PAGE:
An excellent 5 minute video explaining* the players in the Syrian war (Plus what’s really going on there.)

Image: Mint Press News
Image: Mint Press News

War is fundamentally crony. There is death and destruction and despair for most, but for some people, companies, and governments there is money to be made too. Sometimes very big money indeed. The conflict in Syria is an example. It’s not really about religion and terrorism. (Though these are hugely important factors.)

The conflict in Syria is a particularly confusing war and this short video does a pretty good job of explaining the players. What it fails to mention however is WHY it is that Syria is so important to us and to other parties. Specifically there is no mention of the gas pipelines which some would like to have run from the Persian Gulf to Europe. Currently the EU gets its gas from Russia. The Europeans (and the US) want to cut Russia out of the equation. The Russians, understandably are not keen on this.

Also some Arab states are afraid that Iran might become the pipeline oil and gas vender of choice. As The Guardian reported in 2013:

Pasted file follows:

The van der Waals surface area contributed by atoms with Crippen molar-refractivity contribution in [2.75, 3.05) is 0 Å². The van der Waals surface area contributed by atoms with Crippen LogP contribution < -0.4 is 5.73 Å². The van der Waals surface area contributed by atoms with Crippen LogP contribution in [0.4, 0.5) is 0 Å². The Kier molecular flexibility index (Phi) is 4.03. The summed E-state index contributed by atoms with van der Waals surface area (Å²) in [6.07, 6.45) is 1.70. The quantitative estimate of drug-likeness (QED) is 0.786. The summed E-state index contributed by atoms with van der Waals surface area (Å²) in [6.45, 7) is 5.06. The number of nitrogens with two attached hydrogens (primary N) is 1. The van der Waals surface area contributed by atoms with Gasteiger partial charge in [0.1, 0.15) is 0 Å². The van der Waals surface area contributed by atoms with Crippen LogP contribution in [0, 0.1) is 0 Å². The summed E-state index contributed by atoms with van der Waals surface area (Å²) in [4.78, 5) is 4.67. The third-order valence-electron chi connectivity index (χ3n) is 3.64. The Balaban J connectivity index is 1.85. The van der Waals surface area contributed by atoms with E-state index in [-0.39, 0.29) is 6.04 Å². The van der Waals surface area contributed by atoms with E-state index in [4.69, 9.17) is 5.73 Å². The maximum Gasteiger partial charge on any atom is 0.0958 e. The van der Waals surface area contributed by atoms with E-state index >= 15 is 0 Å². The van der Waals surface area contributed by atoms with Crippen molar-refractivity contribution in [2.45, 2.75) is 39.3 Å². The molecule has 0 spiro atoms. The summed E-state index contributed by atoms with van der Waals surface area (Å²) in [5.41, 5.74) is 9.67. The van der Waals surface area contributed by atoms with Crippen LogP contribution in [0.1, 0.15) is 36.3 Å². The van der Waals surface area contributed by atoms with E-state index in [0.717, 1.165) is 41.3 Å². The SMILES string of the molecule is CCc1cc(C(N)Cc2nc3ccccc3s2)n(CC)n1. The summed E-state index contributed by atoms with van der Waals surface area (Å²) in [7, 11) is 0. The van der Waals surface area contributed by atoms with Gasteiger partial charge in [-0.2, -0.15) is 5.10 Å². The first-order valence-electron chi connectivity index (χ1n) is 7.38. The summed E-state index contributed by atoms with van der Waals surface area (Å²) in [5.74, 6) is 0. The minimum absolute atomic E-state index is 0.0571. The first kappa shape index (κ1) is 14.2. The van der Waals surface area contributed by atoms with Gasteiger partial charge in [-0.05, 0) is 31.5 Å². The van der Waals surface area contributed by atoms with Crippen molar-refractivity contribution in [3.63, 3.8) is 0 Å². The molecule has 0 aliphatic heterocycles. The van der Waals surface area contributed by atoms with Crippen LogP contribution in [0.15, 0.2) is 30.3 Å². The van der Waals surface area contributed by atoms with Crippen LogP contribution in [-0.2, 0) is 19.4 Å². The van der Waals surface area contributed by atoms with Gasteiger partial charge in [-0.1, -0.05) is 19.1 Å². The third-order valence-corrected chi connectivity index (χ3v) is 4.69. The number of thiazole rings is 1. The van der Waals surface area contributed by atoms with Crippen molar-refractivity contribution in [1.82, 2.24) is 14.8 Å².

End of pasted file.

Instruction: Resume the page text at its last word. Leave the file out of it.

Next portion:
Instead, the following year, Assad pursued negotiations for an alternative $10 billion pipeline plan with Iran, across Iraq to Syria, that would also potentially allow Iran to supply gas to Europe from its South Pars field shared with Qatar. The Memorandum of Understanding (MoU) for the project was signed in July 2012 – just as Syria’s civil war was spreading to Damascus and Aleppo – and earlier this year Iraq signed a framework agreement for construction of the gas pipelines.

The Iran-Iraq-Syria pipeline plan was a “direct slap in the face” to Qatar’s plans. No wonder Saudi Prince Bandar bin Sultan, in a failed attempt to bribe Russia to switch sides, told President Vladmir Putin that “whatever regime comes after” Assad, it will be “completely” in Saudi Arabia’s hands and will “not sign any agreement allowing any Gulf country to transport its gas across Syria to Europe and compete with Russian gas exports”, according to diplomatic sources. When Putin refused, the Prince vowed military action.

So there are lots of interested “stakeholders” and it isn’t totally clear who is on which side and even how many sides there are to this conflict.

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